Tuesday, December 31, 2013

Top Ten Things I've Learned This Year

1. When you need to be brave, you will be.  So don't waste time with worry when you don't have to.

2. Your worst fears can come hand in hand with your greatest blessings.  You'll be okay. God has a wonderful, mysterious plan.

3. Loving someone you've lost is time well spent.

4. There's more to life than what we see.

5. Love bridges the distance between earth and heaven, and connects the two with a strong and unbreakable bond. Maybe that sounds hokey...  I don't care.

6. You can't lose what you love.  Love will keep you close to the beloved through separation, distance, time, distraction, and the business of life lived apart. Love, indeed, never fails.

7. Pain is, at most, meant to be temporary. When pain comes, remember: Better things are always in store.

8. Even when you feel you're going to fall apart, you won't.

9. Happiness is not "owed" to us.  Neither is safety, comfort, or a long life. So rather than being angry in their absence, we owe gratitude in their presence.

10. Life involves some suffering and hard times. And that's okay. True joy is not diminished by hardship any more than the sun is diminished by clouds it will presently melt away.  Life is worth living.

And oh yes: there are better things to do than dishes. ;)

Happy fresh start, everyone.

Thursday, December 19, 2013

A Tale of Two Husbands

"Mommy! Annemarie says you pay people to watch me when you practice for the show. That's SO silly! You can watch me for free! I can watch you for free too. See? You are watching me right now mom..." 

Here was her exact expression, captured a couple months back...
Actually I wasn't. I was staring at the world of Minecraft, trying to help my 11 year-old find out how to change armor in a make-believe medieval world. Someone has stolen her wild wolf turned tame dog... I have to fix that too. 

"Mom, let me just kill this guy, see?  Oh don't worry he'll regenerate..."


I don't have the wherewithal to explain the finer points of babysitting to my four year old right now. 

Having gotten a new virtual horse from an egg that my 11 year-old has to hatch by cracking it on black wool and then train to follow her commands (my 1980's brain just exploded), I went for a good old, paperboard book for my disgruntled Cecilia. Felicity clambers onto my lap too. They both fight over my right knee (who knows why?) kicking and screaming. I settle them, and then read to them about what Elmo is thinking about today.  

I read the words from memory while parodying them in my head: "What's Elmo thinking about today? Ya da da daaa!! Drowning! Yeah, drowning! Dorothy's thinking about drowning too! Isn't that right Dorothy! Ha ha ha! Whoops, where's Dorothy? Lets ask Mr. Noodle! Mr. Noodle, that's a puddle; that's not how you drown! Silly Mr. Noodle..."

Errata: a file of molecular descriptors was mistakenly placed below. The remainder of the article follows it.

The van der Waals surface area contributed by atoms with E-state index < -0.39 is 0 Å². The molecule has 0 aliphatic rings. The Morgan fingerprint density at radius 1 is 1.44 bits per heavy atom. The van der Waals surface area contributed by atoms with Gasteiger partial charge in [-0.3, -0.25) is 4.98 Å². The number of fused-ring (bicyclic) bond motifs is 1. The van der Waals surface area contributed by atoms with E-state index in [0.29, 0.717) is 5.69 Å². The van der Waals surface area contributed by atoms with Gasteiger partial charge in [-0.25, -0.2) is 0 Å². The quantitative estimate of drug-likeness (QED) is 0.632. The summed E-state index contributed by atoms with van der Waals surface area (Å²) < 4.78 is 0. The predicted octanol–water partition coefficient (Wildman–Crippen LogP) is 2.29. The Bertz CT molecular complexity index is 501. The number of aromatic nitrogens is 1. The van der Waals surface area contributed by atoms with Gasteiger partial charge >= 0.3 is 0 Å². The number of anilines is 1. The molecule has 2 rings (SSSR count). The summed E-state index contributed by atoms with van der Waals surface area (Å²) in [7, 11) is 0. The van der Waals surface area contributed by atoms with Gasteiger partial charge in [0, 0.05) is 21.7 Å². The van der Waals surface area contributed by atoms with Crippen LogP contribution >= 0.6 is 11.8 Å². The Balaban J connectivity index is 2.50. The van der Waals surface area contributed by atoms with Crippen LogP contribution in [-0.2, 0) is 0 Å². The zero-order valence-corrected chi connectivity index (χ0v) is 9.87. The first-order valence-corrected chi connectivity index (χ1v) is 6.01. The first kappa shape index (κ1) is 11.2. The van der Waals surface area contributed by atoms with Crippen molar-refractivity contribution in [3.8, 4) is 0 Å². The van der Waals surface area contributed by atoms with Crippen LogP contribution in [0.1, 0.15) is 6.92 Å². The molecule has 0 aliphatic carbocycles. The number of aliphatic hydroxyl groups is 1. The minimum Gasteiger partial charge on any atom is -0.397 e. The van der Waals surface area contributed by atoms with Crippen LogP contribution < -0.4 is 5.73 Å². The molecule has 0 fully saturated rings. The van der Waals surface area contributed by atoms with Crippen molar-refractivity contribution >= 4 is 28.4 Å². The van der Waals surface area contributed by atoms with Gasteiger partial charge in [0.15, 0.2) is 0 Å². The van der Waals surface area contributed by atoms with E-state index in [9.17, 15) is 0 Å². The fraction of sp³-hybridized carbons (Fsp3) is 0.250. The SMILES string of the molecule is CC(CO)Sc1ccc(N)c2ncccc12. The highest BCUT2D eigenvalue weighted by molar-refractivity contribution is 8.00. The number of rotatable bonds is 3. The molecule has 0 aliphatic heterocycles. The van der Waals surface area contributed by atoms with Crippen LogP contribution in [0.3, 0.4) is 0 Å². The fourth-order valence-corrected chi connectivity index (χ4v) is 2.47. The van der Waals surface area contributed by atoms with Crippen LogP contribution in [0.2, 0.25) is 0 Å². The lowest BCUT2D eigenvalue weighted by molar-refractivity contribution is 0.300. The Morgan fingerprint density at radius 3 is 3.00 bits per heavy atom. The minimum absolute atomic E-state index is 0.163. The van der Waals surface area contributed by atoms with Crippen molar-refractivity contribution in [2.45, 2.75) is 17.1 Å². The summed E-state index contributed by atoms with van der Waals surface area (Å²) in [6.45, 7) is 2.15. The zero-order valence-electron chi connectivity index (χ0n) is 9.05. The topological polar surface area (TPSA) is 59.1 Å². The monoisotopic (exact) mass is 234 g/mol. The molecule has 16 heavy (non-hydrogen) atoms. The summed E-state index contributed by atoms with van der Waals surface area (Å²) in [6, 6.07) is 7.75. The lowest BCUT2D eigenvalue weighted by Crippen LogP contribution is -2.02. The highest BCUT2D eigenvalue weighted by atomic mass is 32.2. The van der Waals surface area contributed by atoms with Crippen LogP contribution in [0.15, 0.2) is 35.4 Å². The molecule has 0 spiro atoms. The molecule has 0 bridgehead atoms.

I look at my watch. Darn it. Should have left 12 minutes ago, to the Christmas germ swap... I mean craft and cocoa homeschool event.  

I slide two unhappy preschoolers on my lap, who would have preferred to hear Elmo 12 more times. I call on my 11 year old to leave Minecraft world. "Just one more minute mom! I'm opening an inn!"  

"Err... Okay just open the inn, and hurry!!" 

Turning to the sock laundry basket known as Luck o' the Drawer (no two are alike... not sure how we did that) I find a pair of socks that just really almost matches... One white ankle and one really faded pink crew. She can deal. I pop them on the four year old, and then go on the oft-recurring "Search For the Other Shoe".  

Meanwhile, Cecilia peels a banana completely, breaks off half to eat, and leaves the other on the rug. This is stepped on. By the white ankle sock. 

We leave 12 minutes later. We scramble up the stairs and start unwinding the kids from hats and scarfs and coats and boots.  The things I do for socialization with other homeschoolers...

"Oh, how ARE you! So good to see you again!" 

I adjust my falling ponytail, grab someone else's doll from my daughter who is about to feed it cocoa, and glance up mid-scream at the woman.  

Why does everyone else look so put together? I wonder sometimes. I mean, we moms probably all feel disheveled and distracted to some extent at some point, but man... Sometimes it's worse than others. And today was pretty bad. 

Neat as a pin, and flanked by two equally neat kids, the woman carried an older toddler with suspiciously flushed cheeks. Maybe it wasn't a fever... right? 

I was just soooo not in the mood for this.